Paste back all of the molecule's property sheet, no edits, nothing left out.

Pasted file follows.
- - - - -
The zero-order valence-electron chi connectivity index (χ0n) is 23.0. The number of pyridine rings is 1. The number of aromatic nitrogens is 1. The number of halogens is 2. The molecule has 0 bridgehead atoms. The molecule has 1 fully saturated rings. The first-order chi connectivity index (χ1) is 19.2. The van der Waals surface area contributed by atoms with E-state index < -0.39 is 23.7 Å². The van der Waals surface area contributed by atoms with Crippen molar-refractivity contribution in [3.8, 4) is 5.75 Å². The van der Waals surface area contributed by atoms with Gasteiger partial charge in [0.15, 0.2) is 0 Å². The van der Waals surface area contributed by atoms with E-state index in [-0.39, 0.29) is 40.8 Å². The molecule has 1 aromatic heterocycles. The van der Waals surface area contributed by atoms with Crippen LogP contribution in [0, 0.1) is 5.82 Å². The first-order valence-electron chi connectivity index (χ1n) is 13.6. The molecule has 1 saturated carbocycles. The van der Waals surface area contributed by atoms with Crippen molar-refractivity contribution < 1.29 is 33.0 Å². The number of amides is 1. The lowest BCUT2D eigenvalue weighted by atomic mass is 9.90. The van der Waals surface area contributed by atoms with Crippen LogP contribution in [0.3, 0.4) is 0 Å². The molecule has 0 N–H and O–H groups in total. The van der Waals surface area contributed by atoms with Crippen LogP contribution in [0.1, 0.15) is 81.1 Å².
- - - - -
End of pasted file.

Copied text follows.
The zero-order valence-electron chi connectivity index (χ0n) is 23.0. The number of pyridine rings is 1. The number of aromatic nitrogens is 1. The number of halogens is 2. The molecule has 0 bridgehead atoms. The molecule has 1 fully saturated rings. The first-order chi connectivity index (χ1) is 19.2. The van der Waals surface area contributed by atoms with E-state index < -0.39 is 23.7 Å². The van der Waals surface area contributed by atoms with Crippen molar-refractivity contribution in [3.8, 4) is 5.75 Å². The van der Waals surface area contributed by atoms with Gasteiger partial charge in [0.15, 0.2) is 0 Å². The van der Waals surface area contributed by atoms with E-state index in [-0.39, 0.29) is 40.8 Å². The molecule has 1 aromatic heterocycles. The van der Waals surface area contributed by atoms with Crippen LogP contribution in [0, 0.1) is 5.82 Å². The first-order valence-electron chi connectivity index (χ1n) is 13.6. The molecule has 1 saturated carbocycles. The van der Waals surface area contributed by atoms with Crippen molar-refractivity contribution < 1.29 is 33.0 Å². The number of amides is 1. The lowest BCUT2D eigenvalue weighted by atomic mass is 9.90. The van der Waals surface area contributed by atoms with Crippen LogP contribution in [0.3, 0.4) is 0 Å². The molecule has 0 N–H and O–H groups in total. The van der Waals surface area contributed by atoms with Crippen LogP contribution in [0.1, 0.15) is 81.1 Å².